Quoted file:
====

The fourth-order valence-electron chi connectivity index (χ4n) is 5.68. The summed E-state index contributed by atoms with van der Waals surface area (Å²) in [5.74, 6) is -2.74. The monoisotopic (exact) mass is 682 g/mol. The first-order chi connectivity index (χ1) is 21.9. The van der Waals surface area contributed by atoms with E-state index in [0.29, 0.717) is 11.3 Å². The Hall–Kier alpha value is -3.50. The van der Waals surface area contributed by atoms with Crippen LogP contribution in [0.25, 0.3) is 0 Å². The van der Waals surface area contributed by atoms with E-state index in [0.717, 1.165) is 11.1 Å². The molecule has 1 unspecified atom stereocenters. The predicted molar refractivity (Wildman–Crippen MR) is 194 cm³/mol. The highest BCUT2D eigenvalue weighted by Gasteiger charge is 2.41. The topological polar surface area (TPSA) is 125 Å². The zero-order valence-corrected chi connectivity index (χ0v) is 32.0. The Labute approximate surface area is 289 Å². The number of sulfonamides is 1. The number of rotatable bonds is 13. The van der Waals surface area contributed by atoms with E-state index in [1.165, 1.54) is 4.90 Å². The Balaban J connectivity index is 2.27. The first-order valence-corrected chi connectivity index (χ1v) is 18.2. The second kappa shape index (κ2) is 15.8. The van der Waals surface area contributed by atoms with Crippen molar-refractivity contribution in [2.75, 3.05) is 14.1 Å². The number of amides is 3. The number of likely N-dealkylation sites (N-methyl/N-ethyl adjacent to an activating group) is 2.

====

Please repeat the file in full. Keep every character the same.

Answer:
The fourth-order valence-electron chi connectivity index (χ4n) is 5.68. The summed E-state index contributed by atoms with van der Waals surface area (Å²) in [5.74, 6) is -2.74. The monoisotopic (exact) mass is 682 g/mol. The first-order chi connectivity index (χ1) is 21.9. The van der Waals surface area contributed by atoms with E-state index in [0.29, 0.717) is 11.3 Å². The Hall–Kier alpha value is -3.50. The van der Waals surface area contributed by atoms with Crippen LogP contribution in [0.25, 0.3) is 0 Å². The van der Waals surface area contributed by atoms with E-state index in [0.717, 1.165) is 11.1 Å². The molecule has 1 unspecified atom stereocenters. The predicted molar refractivity (Wildman–Crippen MR) is 194 cm³/mol. The highest BCUT2D eigenvalue weighted by Gasteiger charge is 2.41. The topological polar surface area (TPSA) is 125 Å². The zero-order valence-corrected chi connectivity index (χ0v) is 32.0. The Labute approximate surface area is 289 Å². The number of sulfonamides is 1. The number of rotatable bonds is 13. The van der Waals surface area contributed by atoms with E-state index in [1.165, 1.54) is 4.90 Å². The Balaban J connectivity index is 2.27. The first-order valence-corrected chi connectivity index (χ1v) is 18.2. The second kappa shape index (κ2) is 15.8. The van der Waals surface area contributed by atoms with Crippen molar-refractivity contribution in [2.75, 3.05) is 14.1 Å². The number of amides is 3. The number of likely N-dealkylation sites (N-methyl/N-ethyl adjacent to an activating group) is 2.